Dec 5, 2011

AskAnMD is Hibernating

Okay, it's time for the standard apology:
Doctor D has been remiss in his blogging duties. 

Yes, I over-committed himself to multiple projects and AskAnMD faltered just as it was achieving greatness. I see no point in the near future in which I can invest the time in this blog that I once did.  I enjoyed blogging as "Doctor D" but for now I have to put this thing on ice:
AskAnMD is going into hibernation.  
 I may post a 3 or 4 answers a year, but I'm not sure when or if it will ever return to regular posting.  

"No blogging today.  Tomorrow doesn't look good either."

I'm still checking email and still getting a ton of it, but I can't guarantee an answer.  (PS: Although you should already know better than to email your symptoms to an anonymous blogger asking for a diagnosis, let me remind you again: Don't go there!)

The archives still getting hundreds of hits a day and lots of comments.  If you haven't looked around the AskAnMD Archives you may find a lot of useful and fun stuff. 

I'm also still tweeting since it requires zero time commitment.  You can always drop by Doctor D's Twitter and we'll have a 140 character conversation. 

Thanks for making this blog such an awesome conversation.  See you around.

   -Doctor D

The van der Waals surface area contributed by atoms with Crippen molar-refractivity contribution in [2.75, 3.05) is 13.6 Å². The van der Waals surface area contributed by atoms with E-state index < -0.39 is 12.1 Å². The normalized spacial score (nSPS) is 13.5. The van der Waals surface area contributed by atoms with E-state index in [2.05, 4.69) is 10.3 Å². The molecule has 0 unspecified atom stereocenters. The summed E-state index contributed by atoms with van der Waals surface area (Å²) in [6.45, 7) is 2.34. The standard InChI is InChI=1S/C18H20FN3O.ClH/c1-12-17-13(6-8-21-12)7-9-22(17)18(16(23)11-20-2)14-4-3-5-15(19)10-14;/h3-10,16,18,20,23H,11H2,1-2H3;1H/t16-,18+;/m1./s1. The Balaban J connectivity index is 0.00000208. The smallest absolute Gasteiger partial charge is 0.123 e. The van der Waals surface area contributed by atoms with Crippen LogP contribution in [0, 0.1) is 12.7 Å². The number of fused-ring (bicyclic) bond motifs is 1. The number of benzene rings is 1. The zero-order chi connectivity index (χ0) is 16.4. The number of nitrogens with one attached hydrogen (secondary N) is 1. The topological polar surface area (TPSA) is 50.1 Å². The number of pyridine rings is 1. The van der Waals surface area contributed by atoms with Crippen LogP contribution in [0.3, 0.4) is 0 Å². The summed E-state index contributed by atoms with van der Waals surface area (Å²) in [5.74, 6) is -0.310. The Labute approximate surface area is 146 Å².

Aug 12, 2011

Welcome NYT Readers!

Welcome to everyone who came from the link in New York Times Health section!

Feel free to look around The Clinic of Doctor-Patient Relational Awesomeness.

You can subscribe to the feed or email Dr. D, but Doctor D has been a bit slow of late on posting new content and answering emails so don't hold your breath.

The best way to enjoy the delicious goodness of AskAnMD would be to check out Dr. D's Best Answers page.

Have fun!

Aug 10, 2011

The Greatest Medical Myth

A reader asked her specialist a question that befuddled him, so she wrote Doctor D this question:

How is a doctor allowed to mess around with body parts he doesn't understand?
If doctors were required to understand everything we touched we wouldn’t be able to touch you at all!

The human body is still a deep mystery. Doctors understand more than most people, but what we know is still a vague approximation. Just because our educated guesses often work out well doesn’t mean we have any idea what’s actually going on.

The Myth of Physician Omniscience:

It is a popular myth that doctors know exactly what your body is doing. The myth assumes the human body is a machine that is even understandable in the first place. Doctors learn a ton of stuff in medical school so they must understand everything the body does or can do, right? TV medical dramas have reenforced this myth without you even realizing it. If you fart or have a rash a doctor should be able to explain exactly why your body is doing that.

"Nope, nothing about your body could ever surprise me!"

I hate to kill your Santa Claus, but MD’s don’t understand with any real depth what is going on in your body most of the time.

We are still be useful, but we don’t always know what’s going on behind the scenes anymore than you need to understand the internal combustion in order to press the gas pedal. Human bodies are exponentially more complex and varied than engines so when what we do doesn’t work, we can be at a loss to know why, although we can often make up some bullshit that sounds convincing.


Doctor D has tried to disabuse people of this impossible myth, but nobody’s listening.